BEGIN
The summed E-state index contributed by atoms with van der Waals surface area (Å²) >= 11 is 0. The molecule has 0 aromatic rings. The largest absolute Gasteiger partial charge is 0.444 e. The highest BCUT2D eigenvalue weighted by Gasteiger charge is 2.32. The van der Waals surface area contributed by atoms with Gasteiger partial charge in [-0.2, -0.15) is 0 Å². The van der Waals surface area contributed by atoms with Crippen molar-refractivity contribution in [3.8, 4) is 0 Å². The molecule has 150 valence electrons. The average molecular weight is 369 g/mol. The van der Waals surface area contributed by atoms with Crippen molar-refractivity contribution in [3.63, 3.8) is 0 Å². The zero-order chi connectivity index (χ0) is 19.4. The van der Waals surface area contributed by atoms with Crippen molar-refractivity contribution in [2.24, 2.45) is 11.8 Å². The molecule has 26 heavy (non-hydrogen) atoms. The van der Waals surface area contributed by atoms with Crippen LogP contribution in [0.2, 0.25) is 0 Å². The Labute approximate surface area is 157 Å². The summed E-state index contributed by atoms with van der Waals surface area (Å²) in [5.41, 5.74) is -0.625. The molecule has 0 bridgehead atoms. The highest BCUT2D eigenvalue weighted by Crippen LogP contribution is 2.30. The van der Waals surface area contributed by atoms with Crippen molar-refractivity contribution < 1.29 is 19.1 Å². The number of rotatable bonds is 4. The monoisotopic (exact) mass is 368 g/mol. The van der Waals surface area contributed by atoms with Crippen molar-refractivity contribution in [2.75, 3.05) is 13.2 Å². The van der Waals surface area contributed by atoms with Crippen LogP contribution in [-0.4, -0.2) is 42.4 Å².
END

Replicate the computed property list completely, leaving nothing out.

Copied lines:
The summed E-state index contributed by atoms with van der Waals surface area (Å²) >= 11 is 0. The molecule has 0 aromatic rings. The largest absolute Gasteiger partial charge is 0.444 e. The highest BCUT2D eigenvalue weighted by Gasteiger charge is 2.32. The van der Waals surface area contributed by atoms with Gasteiger partial charge in [-0.2, -0.15) is 0 Å². The van der Waals surface area contributed by atoms with Crippen molar-refractivity contribution in [3.8, 4) is 0 Å². The molecule has 150 valence electrons. The average molecular weight is 369 g/mol. The van der Waals surface area contributed by atoms with Crippen molar-refractivity contribution in [3.63, 3.8) is 0 Å². The zero-order chi connectivity index (χ0) is 19.4. The van der Waals surface area contributed by atoms with Crippen molar-refractivity contribution in [2.24, 2.45) is 11.8 Å². The molecule has 26 heavy (non-hydrogen) atoms. The van der Waals surface area contributed by atoms with Crippen LogP contribution in [0.2, 0.25) is 0 Å². The Labute approximate surface area is 157 Å². The summed E-state index contributed by atoms with van der Waals surface area (Å²) in [5.41, 5.74) is -0.625. The molecule has 0 bridgehead atoms. The highest BCUT2D eigenvalue weighted by Crippen LogP contribution is 2.30. The van der Waals surface area contributed by atoms with Crippen molar-refractivity contribution < 1.29 is 19.1 Å². The number of rotatable bonds is 4. The monoisotopic (exact) mass is 368 g/mol. The van der Waals surface area contributed by atoms with Crippen molar-refractivity contribution in [2.75, 3.05) is 13.2 Å². The van der Waals surface area contributed by atoms with Crippen LogP contribution in [-0.4, -0.2) is 42.4 Å².